Reality through virtual glasses
These days, virtual reality is applied to almost every sector including medicine, engineering, architecture, heritage preservation, marketing and video gaming. Virtual reality blew up on the art scene in recent years changing the whole concept of art and how it is perceived. Last week, an audience at Goethe-Institute got a taste of this new art form—virtual reality enhanced art, writes Meheret-Selassie Mokonnen.
Goethe-Institute Addis Ababa, that hosts arts and culture related events, was crowded with numerous people earlier this week. An event like no other was about to commence and many were eagerly waiting.
There were swivel chairs on every corner each with a virtual reality headset on them. One can choose from a list of short movies and bask in the world of virtual reality—which is one of the most fascinating technologies in the world today.
Samsung virtual reality (VR) gear was dedicated to movies selected from Kenya, Senegal and Ghana.
For most of the audience it was their very first time to experience cinema in the virtual dimension. Some of them were clinging on to the swivel chair in disbelief of the real-like virtual world. There were few people who kept taking off the headset every now and then since what they saw through the glasses was too close the reality around them. They could see the characters in the movies exactly as they were at the scene of the film.
The audience, who can see the 360-degree set of the movie, has the privilege to perceive the entire environment of the movie just by rotating the chair or moving their head. It was a remarkable experience for many, as they wanted to see more movies after trying one or two.
The exhibition “New Dimensions—Virtual Reality Africa” brought forth four African movies: “The Other Dakar” from Senegal, “Spirit Robot” from Ghana and “Let This be a Warning” and “Nairobi Berries” from Kenya. The movies were displayed at Goethe-Institute Addis Ababa and iceaddis for four days.
The computer technology virtual reality uses virtual reality headsets or multi-projected environments. These physical environments or props are designed to generate realistic images, sounds and other sensations that simulate viewer’s physical presence in a virtual or imaginary environment. A person using virtual reality equipment can look around this imaginary world.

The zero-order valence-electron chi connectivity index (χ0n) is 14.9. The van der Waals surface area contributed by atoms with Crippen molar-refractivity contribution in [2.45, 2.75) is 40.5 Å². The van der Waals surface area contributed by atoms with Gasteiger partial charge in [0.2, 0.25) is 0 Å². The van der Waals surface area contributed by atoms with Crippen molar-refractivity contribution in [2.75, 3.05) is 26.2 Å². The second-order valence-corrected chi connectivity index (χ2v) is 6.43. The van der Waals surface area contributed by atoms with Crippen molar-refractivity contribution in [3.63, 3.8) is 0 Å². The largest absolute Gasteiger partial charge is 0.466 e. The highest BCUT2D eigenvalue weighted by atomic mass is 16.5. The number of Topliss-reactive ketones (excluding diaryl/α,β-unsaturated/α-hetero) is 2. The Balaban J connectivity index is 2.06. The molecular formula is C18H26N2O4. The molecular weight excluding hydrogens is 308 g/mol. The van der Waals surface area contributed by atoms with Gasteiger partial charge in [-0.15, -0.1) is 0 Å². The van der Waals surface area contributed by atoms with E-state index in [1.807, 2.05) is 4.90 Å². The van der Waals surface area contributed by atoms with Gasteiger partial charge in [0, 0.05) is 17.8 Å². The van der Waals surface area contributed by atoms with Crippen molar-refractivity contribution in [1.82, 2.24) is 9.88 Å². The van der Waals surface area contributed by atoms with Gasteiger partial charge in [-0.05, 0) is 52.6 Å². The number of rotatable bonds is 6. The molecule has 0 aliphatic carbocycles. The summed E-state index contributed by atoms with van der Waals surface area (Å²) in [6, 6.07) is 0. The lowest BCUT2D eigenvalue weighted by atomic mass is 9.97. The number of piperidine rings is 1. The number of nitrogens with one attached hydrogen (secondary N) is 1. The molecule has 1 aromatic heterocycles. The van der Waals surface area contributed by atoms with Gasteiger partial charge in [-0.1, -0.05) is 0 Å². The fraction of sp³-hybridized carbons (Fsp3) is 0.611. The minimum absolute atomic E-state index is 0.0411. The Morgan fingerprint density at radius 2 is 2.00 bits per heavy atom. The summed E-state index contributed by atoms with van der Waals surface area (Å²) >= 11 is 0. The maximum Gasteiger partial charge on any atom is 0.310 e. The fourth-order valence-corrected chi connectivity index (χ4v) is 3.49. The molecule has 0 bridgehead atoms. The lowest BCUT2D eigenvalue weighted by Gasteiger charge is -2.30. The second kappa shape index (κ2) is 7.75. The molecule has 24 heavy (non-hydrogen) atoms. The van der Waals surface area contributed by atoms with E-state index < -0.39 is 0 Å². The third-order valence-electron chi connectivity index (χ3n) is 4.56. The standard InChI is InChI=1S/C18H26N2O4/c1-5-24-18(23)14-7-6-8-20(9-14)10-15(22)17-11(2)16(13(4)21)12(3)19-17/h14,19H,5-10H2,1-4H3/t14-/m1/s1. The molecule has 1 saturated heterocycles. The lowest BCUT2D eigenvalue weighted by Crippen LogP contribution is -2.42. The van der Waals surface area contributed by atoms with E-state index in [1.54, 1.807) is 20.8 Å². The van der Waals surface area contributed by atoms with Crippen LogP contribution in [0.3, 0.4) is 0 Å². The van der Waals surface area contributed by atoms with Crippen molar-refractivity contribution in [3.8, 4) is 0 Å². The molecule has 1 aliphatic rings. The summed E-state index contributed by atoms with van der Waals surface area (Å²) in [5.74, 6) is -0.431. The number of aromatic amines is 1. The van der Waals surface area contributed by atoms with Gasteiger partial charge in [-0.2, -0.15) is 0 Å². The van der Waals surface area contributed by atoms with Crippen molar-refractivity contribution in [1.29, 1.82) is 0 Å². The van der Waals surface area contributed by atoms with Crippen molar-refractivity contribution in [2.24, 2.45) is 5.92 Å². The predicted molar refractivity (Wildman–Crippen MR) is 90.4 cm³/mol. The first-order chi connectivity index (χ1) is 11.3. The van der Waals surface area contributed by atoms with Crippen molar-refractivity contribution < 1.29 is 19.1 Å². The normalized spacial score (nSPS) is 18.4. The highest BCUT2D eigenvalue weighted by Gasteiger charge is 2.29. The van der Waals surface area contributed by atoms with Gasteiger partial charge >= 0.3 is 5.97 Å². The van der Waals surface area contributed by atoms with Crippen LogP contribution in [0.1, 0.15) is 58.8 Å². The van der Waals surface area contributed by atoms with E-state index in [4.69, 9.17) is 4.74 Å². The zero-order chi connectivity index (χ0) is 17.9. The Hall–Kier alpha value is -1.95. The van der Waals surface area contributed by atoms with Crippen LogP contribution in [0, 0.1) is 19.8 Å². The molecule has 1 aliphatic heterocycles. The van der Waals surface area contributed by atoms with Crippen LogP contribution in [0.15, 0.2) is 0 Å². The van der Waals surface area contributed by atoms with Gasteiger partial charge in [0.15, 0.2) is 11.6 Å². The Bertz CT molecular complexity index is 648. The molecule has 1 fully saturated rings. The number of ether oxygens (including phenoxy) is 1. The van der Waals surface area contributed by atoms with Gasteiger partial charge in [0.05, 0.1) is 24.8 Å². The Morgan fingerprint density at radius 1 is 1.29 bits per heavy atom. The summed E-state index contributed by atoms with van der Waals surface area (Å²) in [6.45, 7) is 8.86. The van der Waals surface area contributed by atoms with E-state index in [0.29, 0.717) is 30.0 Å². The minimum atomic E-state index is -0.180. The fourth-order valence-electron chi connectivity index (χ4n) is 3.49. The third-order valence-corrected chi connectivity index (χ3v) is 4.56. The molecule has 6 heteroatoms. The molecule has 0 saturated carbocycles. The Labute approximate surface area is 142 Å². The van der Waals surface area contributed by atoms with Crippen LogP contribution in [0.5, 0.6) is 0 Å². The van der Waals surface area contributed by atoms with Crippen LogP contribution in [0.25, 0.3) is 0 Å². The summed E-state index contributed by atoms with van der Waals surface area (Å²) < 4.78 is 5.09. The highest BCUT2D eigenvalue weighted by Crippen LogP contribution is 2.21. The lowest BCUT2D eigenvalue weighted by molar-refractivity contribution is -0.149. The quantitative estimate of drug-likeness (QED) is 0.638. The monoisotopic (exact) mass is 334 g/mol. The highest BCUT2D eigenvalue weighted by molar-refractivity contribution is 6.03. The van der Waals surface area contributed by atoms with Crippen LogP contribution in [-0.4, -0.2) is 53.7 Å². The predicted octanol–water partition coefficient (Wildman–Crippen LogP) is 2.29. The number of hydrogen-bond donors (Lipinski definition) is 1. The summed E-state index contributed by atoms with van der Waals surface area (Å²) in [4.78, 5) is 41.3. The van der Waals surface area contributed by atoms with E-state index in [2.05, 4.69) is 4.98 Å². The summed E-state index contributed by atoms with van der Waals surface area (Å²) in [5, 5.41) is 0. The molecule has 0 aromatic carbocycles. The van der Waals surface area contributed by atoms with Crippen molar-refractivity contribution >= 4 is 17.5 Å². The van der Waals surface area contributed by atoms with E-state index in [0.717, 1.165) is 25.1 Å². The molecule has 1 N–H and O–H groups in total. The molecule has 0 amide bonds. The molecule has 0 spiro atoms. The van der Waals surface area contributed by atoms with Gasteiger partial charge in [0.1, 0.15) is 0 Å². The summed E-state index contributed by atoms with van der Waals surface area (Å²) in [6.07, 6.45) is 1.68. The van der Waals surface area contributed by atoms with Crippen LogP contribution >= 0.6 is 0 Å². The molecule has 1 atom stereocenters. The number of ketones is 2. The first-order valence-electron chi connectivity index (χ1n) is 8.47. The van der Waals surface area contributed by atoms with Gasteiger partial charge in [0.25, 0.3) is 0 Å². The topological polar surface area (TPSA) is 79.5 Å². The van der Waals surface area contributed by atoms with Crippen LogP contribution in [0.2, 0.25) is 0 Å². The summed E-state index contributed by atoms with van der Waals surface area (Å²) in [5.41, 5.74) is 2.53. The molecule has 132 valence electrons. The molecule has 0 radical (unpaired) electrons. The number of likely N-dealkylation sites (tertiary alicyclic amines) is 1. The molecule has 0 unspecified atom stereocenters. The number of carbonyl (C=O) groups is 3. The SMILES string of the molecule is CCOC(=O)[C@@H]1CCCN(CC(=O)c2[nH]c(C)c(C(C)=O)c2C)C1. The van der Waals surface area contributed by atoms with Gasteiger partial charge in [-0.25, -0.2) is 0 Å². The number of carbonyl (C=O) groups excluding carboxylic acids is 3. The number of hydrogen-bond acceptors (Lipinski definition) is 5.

The technology has evolved to a point that with high quality VR users are able to move around and interact with virtual features.
The virtual reality effect is created by virtual reality headsets consisting of a head-mounted display with a small screen in front of the eyes. The effect can also be created through specially designed rooms with multiple large screens.
These days, virtual reality is applied to almost every sector including medicine, engineering, architecture, heritage preservation, marketing and video gaming. It has also been one aspect of the arts sector with its effect that is similar to the real world. Films produced for VR allow the audience to view a 360-degree environment in every scene.
Virtual reality has entered the sporting world and there has been some efforts to transmit matches in VR. It is also a part of kid’s entertainment as some companies has been installing it onto roller coasters.
VR is now a part of surgery training and a 360-degree video is recorded during operations. In regards to education, primary schooling, space, pilot and military trainings are now being given using VR.
In terms of visual arts, there are various exhibitions and festivals dedicated to VR based artistic pieces. Artists are using the VR medium as an optional method to express their ideas and it is attracting a number of audience. Music videos and concerts are now being presented using VR. It is believed VR has created an intense experience to the arts.
According to the organizers, “New Dimensions—Virtual Reality Africa” exhibition is intended to showcase vibrant, diverse and ever-changing cultural landscape of contemporary Africa.
“Spirit Robot” is a nine-minute documentary by Ghanaian science fiction author and founder of the Afrocyberpunk website Jonathan Dotse. In the movie he explored the Chale Wote Street Art Festival in Accra. The festival has been described as a driving factor of art renaissance in the city’s public spaces.
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